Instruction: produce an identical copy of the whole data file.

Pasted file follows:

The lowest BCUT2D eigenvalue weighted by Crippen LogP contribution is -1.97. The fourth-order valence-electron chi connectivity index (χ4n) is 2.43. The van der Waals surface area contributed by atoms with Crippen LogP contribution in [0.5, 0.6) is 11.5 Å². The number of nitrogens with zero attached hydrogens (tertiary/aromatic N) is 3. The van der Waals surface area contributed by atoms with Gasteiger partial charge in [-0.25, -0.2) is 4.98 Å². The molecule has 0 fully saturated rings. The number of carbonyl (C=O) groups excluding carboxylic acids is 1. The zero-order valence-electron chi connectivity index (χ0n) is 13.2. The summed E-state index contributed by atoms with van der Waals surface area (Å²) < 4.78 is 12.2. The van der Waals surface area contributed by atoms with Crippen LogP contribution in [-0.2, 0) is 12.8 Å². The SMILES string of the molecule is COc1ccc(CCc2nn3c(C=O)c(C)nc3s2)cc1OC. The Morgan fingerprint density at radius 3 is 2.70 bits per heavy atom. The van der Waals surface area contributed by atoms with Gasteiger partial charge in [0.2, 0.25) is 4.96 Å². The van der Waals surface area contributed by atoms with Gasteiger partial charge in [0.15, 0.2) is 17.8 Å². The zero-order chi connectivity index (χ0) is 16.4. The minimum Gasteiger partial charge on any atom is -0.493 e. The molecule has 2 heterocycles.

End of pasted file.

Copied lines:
The lowest BCUT2D eigenvalue weighted by Crippen LogP contribution is -1.97. The fourth-order valence-electron chi connectivity index (χ4n) is 2.43. The van der Waals surface area contributed by atoms with Crippen LogP contribution in [0.5, 0.6) is 11.5 Å². The number of nitrogens with zero attached hydrogens (tertiary/aromatic N) is 3. The van der Waals surface area contributed by atoms with Gasteiger partial charge in [-0.25, -0.2) is 4.98 Å². The molecule has 0 fully saturated rings. The number of carbonyl (C=O) groups excluding carboxylic acids is 1. The zero-order valence-electron chi connectivity index (χ0n) is 13.2. The summed E-state index contributed by atoms with van der Waals surface area (Å²) < 4.78 is 12.2. The van der Waals surface area contributed by atoms with Crippen LogP contribution in [-0.2, 0) is 12.8 Å². The SMILES string of the molecule is COc1ccc(CCc2nn3c(C=O)c(C)nc3s2)cc1OC. The Morgan fingerprint density at radius 3 is 2.70 bits per heavy atom. The van der Waals surface area contributed by atoms with Gasteiger partial charge in [0.2, 0.25) is 4.96 Å². The van der Waals surface area contributed by atoms with Gasteiger partial charge in [0.15, 0.2) is 17.8 Å². The zero-order chi connectivity index (χ0) is 16.4. The minimum Gasteiger partial charge on any atom is -0.493 e. The molecule has 2 heterocycles.